Ocean Currents

Donate Today

Ocean Currents

News, opinions, photos and facts from Ocean Conservancy


About Julia Roberson

Julia is the Vice President of Communications. Her passion is taking complex issues that affect our ocean and figuring out how to make them real and relevant to people. Her favorite sea creatures? On any given day it could be oysters, fishermen or manta rays. Follow her on Twitter @juliaroberson.


Ode to Oysters (or, Happy National Oyster Day!)

Posted On August 5, 2015 by

© Rick Freidman / Ocean Conservancy

Oysters – my all-time favorite seafood, and often my favorite food, period. I can be sitting in an oyster bar, miles from the ocean, and when I eat one I can practically feel sand between my toes and smell the salt in the air. I would eat oysters every day of the week if I could. But I understand that they’re not everyone’s cup of tea. A quick poll among my colleagues revealed that people seem to fall into two camps – rabid oyster lovers, or those that think they taste like salty sea snot (I’m looking at you, George Leonard). But love them or hate them, oysters are a major part of the ocean and coasts we know and love, and National Oyster Day is the perfect time to learn a little more about these animals:

Continue reading »

Reducing Carbon Pollution is Good News for the Ocean

Posted On August 3, 2015 by

© 2013 Rick Friedman/Ocean Conservancy All Rights Reserved

You might have heard the news today that the Obama Administration released its final version of a rule called the Clean Power Plan. Years in the making, this rule from the Environmental Protection Agency aims to reduce emissions from power plants – the biggest emitters of carbon pollution – by 32 percent from 2005 levels by 2030. We hear a lot about how carbon pollution causes our planet’s atmosphere to warm, and as a result, droughts, wildfires, and extreme weather events, are becoming more frequent, dangerous and costly to Americans and many others around the world. But what does carbon pollution mean for the ocean?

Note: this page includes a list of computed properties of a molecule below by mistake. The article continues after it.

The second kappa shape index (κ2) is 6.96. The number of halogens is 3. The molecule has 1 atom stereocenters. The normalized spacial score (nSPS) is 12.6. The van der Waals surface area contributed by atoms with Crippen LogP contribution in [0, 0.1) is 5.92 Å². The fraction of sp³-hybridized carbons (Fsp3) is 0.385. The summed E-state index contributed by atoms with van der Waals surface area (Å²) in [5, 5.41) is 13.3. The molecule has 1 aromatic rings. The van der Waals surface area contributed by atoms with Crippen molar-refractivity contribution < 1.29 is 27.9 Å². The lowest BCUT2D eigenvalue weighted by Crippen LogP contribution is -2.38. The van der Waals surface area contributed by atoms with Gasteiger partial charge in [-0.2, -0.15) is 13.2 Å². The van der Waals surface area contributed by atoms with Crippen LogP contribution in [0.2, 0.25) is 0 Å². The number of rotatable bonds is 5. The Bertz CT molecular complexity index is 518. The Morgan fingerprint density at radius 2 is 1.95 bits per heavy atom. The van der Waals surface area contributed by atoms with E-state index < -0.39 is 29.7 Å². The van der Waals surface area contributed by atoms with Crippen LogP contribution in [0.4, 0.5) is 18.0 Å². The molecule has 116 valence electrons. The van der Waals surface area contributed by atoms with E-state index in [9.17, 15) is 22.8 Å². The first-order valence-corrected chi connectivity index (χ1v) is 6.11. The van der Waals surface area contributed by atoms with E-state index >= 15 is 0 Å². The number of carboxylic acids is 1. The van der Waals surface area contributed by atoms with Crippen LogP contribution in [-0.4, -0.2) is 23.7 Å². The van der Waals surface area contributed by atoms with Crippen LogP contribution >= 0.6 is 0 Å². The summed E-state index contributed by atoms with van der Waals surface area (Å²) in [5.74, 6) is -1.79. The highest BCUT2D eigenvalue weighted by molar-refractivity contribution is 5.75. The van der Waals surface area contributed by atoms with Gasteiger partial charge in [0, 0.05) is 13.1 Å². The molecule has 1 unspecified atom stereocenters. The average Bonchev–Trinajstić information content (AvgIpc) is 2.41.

Continue reading »

Q&A With Paul Greenberg, Author of American Catch

Posted On June 27, 2014 by

Ocean Conservancy was honored to interview Paul Greenberg about his newly released book, American Catch, which hit bookshelves yesterday. We hope you enjoy our interview — and we hope that you’ll want to help ensure healthy fish populations by taking action today.

Continue reading »


Mass Shellfish Die-Offs in Canada: Is Ocean Acidification to Blame?

Posted On March 4, 2014 by

Photo: Barbara Kinney, Ocean Conservancy

News broke last week that a company called Island Scallops in British Columbia, Canada, had lost three years’ worth of business – 10 million scallops and $10 million. The CEO, Rob Saunders, identified ocean acidification as the culprit.

Now, there is rightly some attention to being paid to the mass shellfish die-offs in Canada. An oyster farm in the region has also come forward with tales of oyster deaths. The owner of the oyster farm was quoted in Canada’s Globe and Mail as saying, “It’s hard to say [what is causing these deaths] without having somebody there monitoring what’s going on.”